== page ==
Health News


sadgirl-010715.jpg A new survey shows that nearly four out of ten children and teens in the United States have been exposed to violence within the last year. The new report, released in JAMA Pediatrics, relied on phone interviews conducted by researchers using The National Survey of Children's Exposure to Violence (NatSCEV). Information was obtained from 4,000 children, ages 0 to 17.

sugarydrinks-070115.jpg Sugary drinks cause 184,000 deaths worldwide annually, including 25,000 deaths in the United States, according to a new study. The numbers imply that sugary drinks can cause as many deaths annually as the flu. For the study, which is based on a complex statistical analysis of country-specific dietary habits and causes of death in more than 50 countries.

NewbornBaby-010715.jpg Cord milking, or massaging the umbilical cord of infants delivered through C section, can increase the levels of red blood cells, improve blood pressure and also induce better blood flow a new study reveals. The study, published online in Pediatrics, shows that that cord milking is a better alternative over the standard practice of delayed clamping.

IsraelDefenseForces-070115.jpg The effects of post-traumatic stress disorder, or PTSD, may increase chances of heart attack and stroke in women, according to a new study. Researchers looked at nearly 55,000 women in the Nurses' Health Study II, a long-term study of young women that began in 1989. In 2008, the researchers asked the women to fill out surveys about traumatic events they had experienced in the last 20 years.

bottledwater-010715.jpg As it turns out, drinking too much water could pose serious health risks, according to a new study. The study, published in the Clinical Journal of Sport Medicine, states that you should only drink water when you're thirsty to avoid exercise-associated hyponatremia (EAH), which occurs when a person drinks too much water when exercising.

Researchers of a new study have found that children with good verbal working memories are better at lying. The study, published in the Journal of Experimental Child Psychiatry, saw researchers test verbal working memories of 137 children between the ages of six and seven by asking them a series of trivia questions written on a card and told them that the answers to the questions were on the back.

stearic-062515.jpg The consumption of trans fats, most commonly used in processed foods to improve taste, texture and durability, may work to weaken the memory of young men, according to a new study. The study, published online in the journal PLOS ONE, evaluated data from 1,018 men and women, ages 20 to 85, who were asked to complete a dietary survey and memory test involving word recall.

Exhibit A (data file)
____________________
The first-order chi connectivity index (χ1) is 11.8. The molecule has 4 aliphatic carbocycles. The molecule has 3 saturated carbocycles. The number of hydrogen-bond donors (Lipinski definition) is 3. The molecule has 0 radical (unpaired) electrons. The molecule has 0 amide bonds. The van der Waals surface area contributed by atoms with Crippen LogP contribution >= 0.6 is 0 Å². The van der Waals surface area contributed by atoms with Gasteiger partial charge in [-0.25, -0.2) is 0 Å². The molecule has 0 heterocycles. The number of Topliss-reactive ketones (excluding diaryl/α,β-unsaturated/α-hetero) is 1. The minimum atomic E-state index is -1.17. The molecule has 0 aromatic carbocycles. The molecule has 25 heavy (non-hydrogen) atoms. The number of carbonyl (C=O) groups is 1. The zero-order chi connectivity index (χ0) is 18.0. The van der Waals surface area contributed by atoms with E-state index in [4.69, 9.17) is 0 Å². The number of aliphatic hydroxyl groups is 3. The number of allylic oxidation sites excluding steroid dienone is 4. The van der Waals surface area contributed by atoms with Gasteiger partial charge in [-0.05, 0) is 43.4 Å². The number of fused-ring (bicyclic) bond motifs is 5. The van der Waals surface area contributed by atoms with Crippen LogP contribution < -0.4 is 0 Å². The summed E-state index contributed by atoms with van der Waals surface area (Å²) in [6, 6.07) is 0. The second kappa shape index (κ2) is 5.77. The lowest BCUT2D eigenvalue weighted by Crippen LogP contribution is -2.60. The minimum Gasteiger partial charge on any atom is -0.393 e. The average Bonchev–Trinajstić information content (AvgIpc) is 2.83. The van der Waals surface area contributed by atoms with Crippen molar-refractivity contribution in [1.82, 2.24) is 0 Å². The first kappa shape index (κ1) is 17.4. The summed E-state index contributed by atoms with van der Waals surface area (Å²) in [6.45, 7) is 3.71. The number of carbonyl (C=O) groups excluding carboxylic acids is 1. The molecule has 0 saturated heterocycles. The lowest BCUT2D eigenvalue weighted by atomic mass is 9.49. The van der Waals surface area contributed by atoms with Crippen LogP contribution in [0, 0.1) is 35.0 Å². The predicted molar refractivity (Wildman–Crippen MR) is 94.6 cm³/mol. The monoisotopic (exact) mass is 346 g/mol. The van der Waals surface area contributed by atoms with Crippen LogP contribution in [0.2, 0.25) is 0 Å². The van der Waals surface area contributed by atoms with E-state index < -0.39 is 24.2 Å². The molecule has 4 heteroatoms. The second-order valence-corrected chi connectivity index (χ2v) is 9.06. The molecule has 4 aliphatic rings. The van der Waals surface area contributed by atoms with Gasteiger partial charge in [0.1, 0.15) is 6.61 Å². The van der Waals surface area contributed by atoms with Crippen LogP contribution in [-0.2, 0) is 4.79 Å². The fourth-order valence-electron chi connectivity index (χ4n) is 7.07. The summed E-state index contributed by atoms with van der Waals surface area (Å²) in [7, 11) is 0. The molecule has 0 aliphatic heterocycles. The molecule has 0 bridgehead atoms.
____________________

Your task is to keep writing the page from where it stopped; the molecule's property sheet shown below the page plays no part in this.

EmpltyPlate-062515.jpg A new study says that the "Fasting Mimicking Diet," a five-day, once-a-month diet that mimics fasting, which was developed by scientists, is safe. Here's how the diet works - for 25 days out of the month, dieters can eat as they normally would. Then for day one of the diet, they would eat 1,090 calories: 10 percent protein, 56 percent fat and 34 percent carbohydrates.

fatty-062515.jpg A new health study has found that a surprising amount of Americans are more obese rather than just overweight. The study, published in JAMA Internal Medicine, used data from 2007 to 2012 from a group of 15,208 people 25 years of age and older and found that an estimate of 67.6 million Americans over the age of 25 were obese in 2012, while only 65.2 million Americans were overweight.

BloodPressure-062515.jpg Medication commonly used to treat blood pressure could actually help to cure addiction, according to a new study. According to the study, published in the journal Molecular Psychiatry, the treatment could help ward off relapses by erasing memories in the subconscious that trigger addiction. The experimental drug has already been approved by the U.S. Food and Drug Administration (FDA).

milk-062315.jpg Buying and consuming human breast milk from online sources - a fad among some fitness aficionados - could have adverse heath effects, according to experts writing in the Journal of the Royal Society of Medicine. The experts say that raw and unpasteurized human breast milk exposes consumers to infectious diseases, including hepatitis, HIV and syphilis.

brain-062315.jpg Weaker working memory can increase the risk of both early sexual activity and unprotected sexual involvement during adolescence, according to research conducted at the University of Oregon. The study, published in the journal Child Development, found that teens with weaker working memory - the brain system that helps make decisions - are more prone to risky behaviors.

Babycrying-062315.jpg The birthrate in the U.S. is on the rise again, according to data compiled by the CDC. The government agency reports that for every 1,000 women of childbearing age, there were 62.9 births, up from 62.5 last year, marking the first year since 2007 that the rate has increased since 2007. "The decline of the birthrate over the past few years can be attributed to the recession," Carl Haub said.

football-062315.jpg High school football players are at double the risk for migraine headaches than their non-football playing brethren, according to two studies conducted at Norton Healthcare's Sports Concussion Program in Louisville and the Florida Center for Headache and Sports Neurology. Seifert suggested that a new approach needs to be taken with at risk student athletes.

beer-061615.jpg Underage drinking rates have dropped by as much as six percent in the last 11 years, according to a new study from researchers at the Substance Abuse and Mental Health Services Administration (SAMHSA). For the study the researchers examined underage drinking rates for 67,500 teens aged 12 to 20. In their data review the agency found rates dropped from 28.8 percent.

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